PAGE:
Photo: A TRANSFORMATIONAL WEEK:

The typical Kaizen event lasts a full week. On Monday, it begins with a macro look at the process that's being improved, followed by detailed mapping of the current situation. By Friday, the Kaizen team is presenting its analysis, plans, and projected results. This photo album will show you what happens as the week unfolds.
Photo: SETTING THE COURSE:

Every Kaizen is carefully scoped beforehand to ensure that it's set up for success. Scoping defines the process that's being improved. It determines the team membership, which includes people who do the work at all key points of the process. It also clarifies the major goals for the event – and these are reviewed at the start of the Kaizen event itself, when team members first get together to begin their work.
Photo: SEEING THE SITUATION FIRST HAND:

Whenever possible from a logistical standpoint, the first day of a Kaizen event includes a visit to the work area(s) where the process unfolds. That's the scene in this photo, where a team is listening as an employee explains what goes on in this particular part of the office. The walk-around gets all team members on the same page from the very start of the Kaizen event.
Photo: STARTING WITH A HIGH-LEVEL VIEW:

All Kaizen events take place in a dedicated meeting room that serves as the team's work location for the full week. The work begins with introductions along with instruction on the Kaizen process. Then team members plunge in with guidance from LeanOhio system improvement consultants – creating a SIPOC as their first major step.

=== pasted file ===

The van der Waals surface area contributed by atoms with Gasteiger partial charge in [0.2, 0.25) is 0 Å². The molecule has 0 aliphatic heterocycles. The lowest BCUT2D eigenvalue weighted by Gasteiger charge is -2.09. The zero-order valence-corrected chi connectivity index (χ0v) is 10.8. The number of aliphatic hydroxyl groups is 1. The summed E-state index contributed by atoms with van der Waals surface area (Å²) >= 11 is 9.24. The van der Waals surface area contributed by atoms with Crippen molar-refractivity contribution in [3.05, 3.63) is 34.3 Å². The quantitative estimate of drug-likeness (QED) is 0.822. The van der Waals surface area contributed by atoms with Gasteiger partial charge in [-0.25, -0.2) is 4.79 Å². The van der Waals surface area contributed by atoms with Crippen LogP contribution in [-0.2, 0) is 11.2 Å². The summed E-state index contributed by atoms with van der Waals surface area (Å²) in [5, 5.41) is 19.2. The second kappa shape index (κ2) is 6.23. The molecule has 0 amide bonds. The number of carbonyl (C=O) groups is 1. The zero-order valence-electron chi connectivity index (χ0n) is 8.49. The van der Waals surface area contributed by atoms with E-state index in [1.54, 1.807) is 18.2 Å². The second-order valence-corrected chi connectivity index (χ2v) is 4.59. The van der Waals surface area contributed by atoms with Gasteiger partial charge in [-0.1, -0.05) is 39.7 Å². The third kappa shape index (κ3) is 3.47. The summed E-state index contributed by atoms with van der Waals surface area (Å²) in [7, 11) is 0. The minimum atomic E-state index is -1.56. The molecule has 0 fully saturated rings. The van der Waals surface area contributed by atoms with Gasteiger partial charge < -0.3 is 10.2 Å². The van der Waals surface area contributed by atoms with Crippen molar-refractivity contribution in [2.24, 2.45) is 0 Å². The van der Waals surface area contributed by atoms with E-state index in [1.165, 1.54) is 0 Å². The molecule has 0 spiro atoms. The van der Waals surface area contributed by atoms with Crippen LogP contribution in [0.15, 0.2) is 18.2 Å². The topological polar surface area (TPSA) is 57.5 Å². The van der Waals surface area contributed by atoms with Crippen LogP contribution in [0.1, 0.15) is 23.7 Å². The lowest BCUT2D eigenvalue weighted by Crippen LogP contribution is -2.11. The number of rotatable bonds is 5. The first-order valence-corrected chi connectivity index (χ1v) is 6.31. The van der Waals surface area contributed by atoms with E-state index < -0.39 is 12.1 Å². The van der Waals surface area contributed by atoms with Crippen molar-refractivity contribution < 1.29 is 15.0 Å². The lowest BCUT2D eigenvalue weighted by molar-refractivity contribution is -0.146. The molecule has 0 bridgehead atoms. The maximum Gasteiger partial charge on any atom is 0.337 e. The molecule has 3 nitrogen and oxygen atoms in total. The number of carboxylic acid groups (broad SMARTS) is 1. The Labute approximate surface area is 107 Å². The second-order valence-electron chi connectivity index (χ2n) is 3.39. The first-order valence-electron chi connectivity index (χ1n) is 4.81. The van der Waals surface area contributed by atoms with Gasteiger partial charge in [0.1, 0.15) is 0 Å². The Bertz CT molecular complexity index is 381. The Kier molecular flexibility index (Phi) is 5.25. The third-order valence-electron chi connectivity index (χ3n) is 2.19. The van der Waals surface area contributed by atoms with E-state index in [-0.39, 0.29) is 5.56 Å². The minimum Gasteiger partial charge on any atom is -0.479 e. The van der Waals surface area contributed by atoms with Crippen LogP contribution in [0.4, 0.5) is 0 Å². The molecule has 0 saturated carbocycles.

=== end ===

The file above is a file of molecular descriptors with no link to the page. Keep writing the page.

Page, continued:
The SIPOC acronym stands for suppliers, inputs, process, outputs, and customers. Teams start with process, defining the entire workflow in just 5-7 major steps – shown in the picture by the blue sticky notes. By getting into strong agreement on the big picture in terms of key components of their process, team members get well-positioned to dive into the details.
Photo: MAPPING THE CURRENT STATE:

One of the most challenging activities in a Kaizen event begins on the first day, as team members develop a detailed map of the current process. Every step and decision of the current workflow is identified, agreed upon by the team, and written down – in order to show everything that happens from start to finish.

In many cases, team members who work in one part of the process end up learning about the full process for the first time. LeanOhio facilitators guide this important map-building activity, but team members provide all the input. By the time they're done, they have an extensive process map like the one you see in the photo – which they put to work in the next phase of their Kaizen event.
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A TRANSFORMATIONAL WEEK:

The typical Kaizen event lasts a full week. On Monday, it begins with a macro look at the process that's being improved, followed by detailed mapping of the current situation. By Friday, the Kaizen team is presenting its analysis, plans, and projected results. This photo album will show you what happens as the week unfolds.

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